The reason union members react so indifferently to the government’s moves is that the burden of various costs incurred in carrying out the project has snowballed. It is pointed out that although easing related regulations may help create a better business environment, it will not lead to easing the burden of financing. An industry insider said, “In recent years, there have been a series of cases where unions and construction companies are having conflicts over construction costs.” He added, “As the number of complexes where projects are not carried out smoothly due to conflicts over construction costs is increasing, the union members are wondering how much they can bear in terms of funds. “It will determine the success or failure of the business,” he said.


Union members faced the double burden of soaring construction costs and hundreds of millions of won worth of resumption

Up until the early 2010s, maintenance projects mainly involved the government supporting residents’ relocation costs and the construction companies in charge of construction covering initial construction costs, expecting huge development profits. Representative examples include Raemian Seocho Jamwon, which rebuilt Daelim Apartments in Jamwon-dong, Gangnam-gu, Seoul, e-Pyeonhansesang Gyeongbok in Nonhyeon-dong, and e-Pyeonhansesang Banpo Hanshin in Banpo-dong.

However, starting in the 2020s, construction costs have risen sharply and such cases have become difficult to find. According to the Korea Institute of Civil Engineering and Building Technology (KICT), the construction cost index (11 = 2015) in November last year was 100, a 153.37% increase compared to November 3 (2020), three years ago. The construction cost index represents changes in the price of direct construction costs of various resources used in construction. As construction costs soared, the burden on union members also increased. In the case of Sanggye Jugong 11 Complex in Nowon-gu, which is currently undergoing reconstruction, the contribution that union members must pay to receive exclusive 120.2㎡ for reconstruction was estimated to be up to 27.6 million won, attracting attention.

The reconstruction excess profit recovery system (refund) is also pointed out as the main culprit in increasing the burden on union members. At the end of last year, an amendment to the ‘Act on Recovery of Reconstruction Excess Profits’, which included increasing the exemption from repurchase charges to 8,000 million won, passed the plenary session of the National Assembly, but it is pointed out that there has been no significant change in the burden felt by union members. According to the National Reconstruction Project Association, the Yeongtong District 2 reconstruction complex in Suwon-si, Gyeonggi-do has a relocation fee of 2 million won per household, and the Yongmun-dong reconstruction complex in Daejeon is 9,500 million won. The initial exchange fee was also found to exceed at least ‘hundred million’.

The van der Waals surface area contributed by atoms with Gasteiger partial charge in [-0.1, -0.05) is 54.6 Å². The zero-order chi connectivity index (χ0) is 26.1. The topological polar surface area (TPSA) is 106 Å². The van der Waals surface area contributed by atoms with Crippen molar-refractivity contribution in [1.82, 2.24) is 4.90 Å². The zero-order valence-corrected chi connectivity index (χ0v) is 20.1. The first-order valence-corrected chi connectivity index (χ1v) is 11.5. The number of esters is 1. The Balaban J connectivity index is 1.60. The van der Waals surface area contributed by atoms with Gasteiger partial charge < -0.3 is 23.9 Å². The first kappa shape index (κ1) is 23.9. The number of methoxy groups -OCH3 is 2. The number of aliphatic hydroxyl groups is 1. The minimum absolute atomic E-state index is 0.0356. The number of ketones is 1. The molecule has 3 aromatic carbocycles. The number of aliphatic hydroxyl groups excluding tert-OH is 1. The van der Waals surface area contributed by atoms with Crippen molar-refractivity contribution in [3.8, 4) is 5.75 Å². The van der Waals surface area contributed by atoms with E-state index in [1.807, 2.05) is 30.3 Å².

Little perceived effect, increasing number of union members considering liquidation in cash

Due to this situation, in some redevelopment complexes, union members are even found to be giving up on selling and moving in. The reconstruction price of Samik Beach Town in Namcheon District 2, which is considered a representative reconstruction complex in Busan, was estimated at 84 million won based on 17㎡. In order for a union member who already owns 935㎡ to receive an apartment with the same area, he or she must pay 84 million won in construction fees. It was reported that many union members were concerned about the cash liquidation procedure as the reinstatement fee was added. The unreasonable implementation of reconstruction projects has led to residential instability.

An official at a nearby real estate office said, “The union members expected a certain level of contribution, but no one would have known it would be this much.” He added, “The sale price of a nearby rebuilt apartment sold five years ago was 5 million won per 3.3㎡, but it has more than doubled.” . He then pointed out, “It is positive that the government is pursuing easing of relocation, but the burden of construction costs is still not resolved.”